There are over a billion smartphones being used around the world today, but most apps running on them are still quite dumb, in that they throw away a lot of valuable information that could be harnessed to serve users better and to provide a better overall experience.
Don’t believe us? Just look at the highly popular apps from Yelp and Amazon. Yelp’s app search ignores your implicit cuisine preferences, which it could easily extract from your prior queries and navigation. Yelp also overlooks contextual factors like weather and time of day, showing “Bars” and “Nightlife” prominently in its Nearby feature, even at seven in the morning!
Ditto for Amazon’s PriceCheck app, which seems to not only ignore your purchase history but also whether you’re searching for that toaster oven from your home or at your local Target. (more…)
I have been involved in the technology industry for 20 years as a serial entrepreneur, corporate executive and investor. There are some key rules of the road that have guided my journey and these are especially relevant in the current era when the social Web is dominant, mobile platforms are ubiquitous and consumers are demanding simplicity. As an entrepreneur, I believe that living by some core beliefs is key to leading teams and building companies that last. Here are a few of my fundamental beliefs, illustrated with examples from the entrepreneurs that we are working with.
The Customer is Queen:
Actively listening to your customers and rapidly iterating to reflect customer needs has never been so important. From a vendor of cloud-integrated storage appliances to a mobile fashion marketplace, Mayfield Fund entrepreneurs like Ursheet Parikh and Guru Pangal of StorSimple and Manish Chandra of Poshmark, who constantly listen, react and respond to customer feedback, are finding a quick path to customer engagement. (more…)
Move over Don Draper. The slick, martini-drinking, chain-smoking smooth talkers of Mad Men no longer rule Madison Avenue. It’s geeky quant jocks like Dr. Rajesh Koothrapalli from Big Bang Theory who rule in the world of advertising today.
Far from living by John Wanamaker’s maxim about not knowing which half of advertising spend works, the explosion of measurable real-time data has transformed the world of adtech (advertising technology) away from the traditional “ad” and much further towards the emerging “tech.” Here are some trends we are seeing:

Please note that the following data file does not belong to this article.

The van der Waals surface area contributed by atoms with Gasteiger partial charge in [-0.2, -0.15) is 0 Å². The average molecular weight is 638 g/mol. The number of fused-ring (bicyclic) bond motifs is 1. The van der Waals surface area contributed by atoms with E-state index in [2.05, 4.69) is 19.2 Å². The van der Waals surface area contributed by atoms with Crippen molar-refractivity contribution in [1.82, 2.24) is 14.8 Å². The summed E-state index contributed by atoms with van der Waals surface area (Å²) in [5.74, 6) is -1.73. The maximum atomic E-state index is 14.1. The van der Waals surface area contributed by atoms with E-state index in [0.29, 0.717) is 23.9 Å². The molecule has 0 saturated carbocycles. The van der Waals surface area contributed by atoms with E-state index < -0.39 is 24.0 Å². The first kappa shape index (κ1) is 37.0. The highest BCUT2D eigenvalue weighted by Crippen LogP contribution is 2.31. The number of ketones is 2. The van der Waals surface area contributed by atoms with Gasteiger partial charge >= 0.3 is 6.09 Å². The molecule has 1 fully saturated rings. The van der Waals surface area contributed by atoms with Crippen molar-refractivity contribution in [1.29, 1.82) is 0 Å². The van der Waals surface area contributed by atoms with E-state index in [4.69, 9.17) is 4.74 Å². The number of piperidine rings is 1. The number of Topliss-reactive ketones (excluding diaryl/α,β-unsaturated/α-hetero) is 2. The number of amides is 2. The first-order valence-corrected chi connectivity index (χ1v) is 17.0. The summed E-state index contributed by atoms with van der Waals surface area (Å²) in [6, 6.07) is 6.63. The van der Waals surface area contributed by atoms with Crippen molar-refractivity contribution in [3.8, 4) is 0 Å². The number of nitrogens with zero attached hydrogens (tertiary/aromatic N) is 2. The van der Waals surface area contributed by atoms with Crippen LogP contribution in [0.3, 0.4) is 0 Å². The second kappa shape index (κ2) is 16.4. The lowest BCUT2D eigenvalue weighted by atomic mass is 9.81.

Networks Shift to Platforms: Technology, data, and audience targeting have evolved the world of display advertising from basic ad networks to ad exchanges with real-time bidding in a marketplace. That requires demand-side platforms such as Turn on one side (for brand advertisers) and supply-side platforms like Rubicon Project on the other (for publishers). (Disclosure: Mayfield is an investor in Rubicon Project.) Humans are becoming less involved in decisions to buy and sell ad space, as those trades are made in milliseconds through a market that looks more and more like a Wall Street trading desk. The industry is shifting away from older ad network and agency business models, which investors tend to disdain because of inherent challenges with scalability and arbitrage. (more…)
My previous post on the API-ification of software focused on the ecosystem of infrastructure-level APIs. Today, I want to discuss companies providing APIs that operate at the business process or application layer, which brings a whole new level of productivity and revenue potential to businesses.
Amazon has clearly been leading the way in API-fication by providing a broad range of fundamental software services packaged as APIs. From the basic EC2 compute and S3 storage capabilities, they have expanded to now offer more than 30 services across infrastructure categories of compute, storage, networking, database, deployment/management and messaging. All of these components are incredibly valuable and important, but an application developer still has to construct higher level business processes from these fundamental building blocks. In addition, they have launched the AWS Marketplace, which is a catalog of hundreds of software packages that cover everything from application development to traditional business software. However, this marketplace has only taken the first step in making it easy to install and deploy software applications or stacks as machine images. They haven’t yet enabled third-party companies to provide application components packaged purely as APIs. (more…)
The U.S. e-commerce market is estimated at $200 billion and is still projected to account for only 9 percent of total retail by 2016 (source: Forrester Research Feb. 2012 U.S. Online Retail forecast). We believe there is ample room for growth, and much of it will come from marketplaces. The metaphor of online marketplaces, established by Amazon and eBay starting in 1995, has endured and is flourishing once again – but in a different way than in the past. From an investor point of view, four things have changed:
The Rise of Vertical: The e-commerce market is large enough to support vertical marketplaces that super-serve consumer needs and are defying the “winner take all” theory that eBay or Amazon will be the only game in town. These vertical marketplaces have tuned the user experience to very specific needs by vertical and are easier to achieve liquidity due to their focus. Examples include Homeaway (vacation rentals), Etsy (niche artisan goods), and OpenTable (restaurant reservations). (more…)
Kleiner Perkins Caufield & Byers partner Mary Meeker pointed out the following facts in the 2012 Annual Internet Trends report and the Cisco Visual Networking Index report: